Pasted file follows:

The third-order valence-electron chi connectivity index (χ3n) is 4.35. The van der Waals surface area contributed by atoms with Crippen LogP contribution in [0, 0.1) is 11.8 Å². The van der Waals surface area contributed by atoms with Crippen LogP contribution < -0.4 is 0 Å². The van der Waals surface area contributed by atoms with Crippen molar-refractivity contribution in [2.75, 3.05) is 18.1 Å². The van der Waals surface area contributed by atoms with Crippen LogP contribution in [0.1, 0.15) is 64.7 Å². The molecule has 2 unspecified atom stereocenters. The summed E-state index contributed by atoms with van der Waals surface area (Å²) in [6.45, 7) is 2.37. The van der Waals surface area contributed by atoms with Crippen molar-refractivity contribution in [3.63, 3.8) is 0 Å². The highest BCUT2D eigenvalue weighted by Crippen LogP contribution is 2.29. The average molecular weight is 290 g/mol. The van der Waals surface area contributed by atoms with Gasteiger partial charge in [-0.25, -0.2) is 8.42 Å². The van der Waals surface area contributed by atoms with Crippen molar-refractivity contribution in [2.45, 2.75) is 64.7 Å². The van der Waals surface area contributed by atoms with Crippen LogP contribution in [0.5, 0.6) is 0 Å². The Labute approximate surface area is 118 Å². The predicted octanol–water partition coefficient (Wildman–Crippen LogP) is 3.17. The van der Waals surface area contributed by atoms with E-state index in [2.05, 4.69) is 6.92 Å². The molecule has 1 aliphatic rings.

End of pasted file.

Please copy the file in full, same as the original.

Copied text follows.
The third-order valence-electron chi connectivity index (χ3n) is 4.35. The van der Waals surface area contributed by atoms with Crippen LogP contribution in [0, 0.1) is 11.8 Å². The van der Waals surface area contributed by atoms with Crippen LogP contribution < -0.4 is 0 Å². The van der Waals surface area contributed by atoms with Crippen molar-refractivity contribution in [2.75, 3.05) is 18.1 Å². The van der Waals surface area contributed by atoms with Crippen LogP contribution in [0.1, 0.15) is 64.7 Å². The molecule has 2 unspecified atom stereocenters. The summed E-state index contributed by atoms with van der Waals surface area (Å²) in [6.45, 7) is 2.37. The van der Waals surface area contributed by atoms with Crippen molar-refractivity contribution in [3.63, 3.8) is 0 Å². The highest BCUT2D eigenvalue weighted by Crippen LogP contribution is 2.29. The average molecular weight is 290 g/mol. The van der Waals surface area contributed by atoms with Gasteiger partial charge in [-0.25, -0.2) is 8.42 Å². The van der Waals surface area contributed by atoms with Crippen molar-refractivity contribution in [2.45, 2.75) is 64.7 Å². The van der Waals surface area contributed by atoms with Crippen LogP contribution in [0.5, 0.6) is 0 Å². The Labute approximate surface area is 118 Å². The predicted octanol–water partition coefficient (Wildman–Crippen LogP) is 3.17. The van der Waals surface area contributed by atoms with E-state index in [2.05, 4.69) is 6.92 Å². The molecule has 1 aliphatic rings.